3) What are the decisions that you make?
Players that control the heroes:
After complete your hand of cards:
– You may discard 1 card and draw another
– Exchange cards with other players.
– Decide which cards to play: kill or disturb monsters, repair walls, etc.

In the Overlord Game, the player that controls the monsters:
– Draw monster tokens and decide which tokens to play. Then, choose one of two options: where to place one token or throw a die to place two tokens.

4) What is good about it?
As a co-op, it is a great game for kids, the decisions are easy and the art is nice. The most challenging way to play the game is with the main rules, the Master Slayer. In the co-op game you must always exchange cards to maximize chances of a victory. In the Master Slayer you must be more careful to not let the players lose but also trying to kill more monster than your adversaries.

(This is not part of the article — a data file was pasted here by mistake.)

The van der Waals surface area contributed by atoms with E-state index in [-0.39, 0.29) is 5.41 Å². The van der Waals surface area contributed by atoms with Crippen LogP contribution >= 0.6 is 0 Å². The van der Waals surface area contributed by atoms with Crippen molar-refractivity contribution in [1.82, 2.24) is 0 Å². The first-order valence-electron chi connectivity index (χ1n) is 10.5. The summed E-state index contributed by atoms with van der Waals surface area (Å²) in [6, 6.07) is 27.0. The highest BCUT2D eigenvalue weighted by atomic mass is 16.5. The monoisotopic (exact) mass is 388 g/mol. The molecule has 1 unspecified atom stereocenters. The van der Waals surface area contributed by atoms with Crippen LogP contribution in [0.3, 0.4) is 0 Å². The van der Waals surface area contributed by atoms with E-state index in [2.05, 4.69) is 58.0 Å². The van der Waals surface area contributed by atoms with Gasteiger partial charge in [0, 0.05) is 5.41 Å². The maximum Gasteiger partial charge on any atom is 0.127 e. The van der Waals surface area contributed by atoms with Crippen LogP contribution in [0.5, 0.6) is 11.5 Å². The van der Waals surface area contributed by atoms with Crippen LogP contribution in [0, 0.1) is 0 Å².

5) What is not so good about it?
Without the expansion, there is not much replayability, mainly with the co-op rules. It is not that difficult to learn the best strategies to beat the game. As a side note, the board is not top notch: after only five or six plays marks appear where the board folds.

6) What it feels when you play it?
For the most part it is not a demanding game, so you can play without much worries. And you can have a few laughs too. For instance, a funny fact that happened more than once: a dice is thrown to place the giant boulder token, it starts to roll and, amazingly, it crosses your castle right in the spots where there are no more walls and towers and kills a few monsters in the way. The kids just love such moments.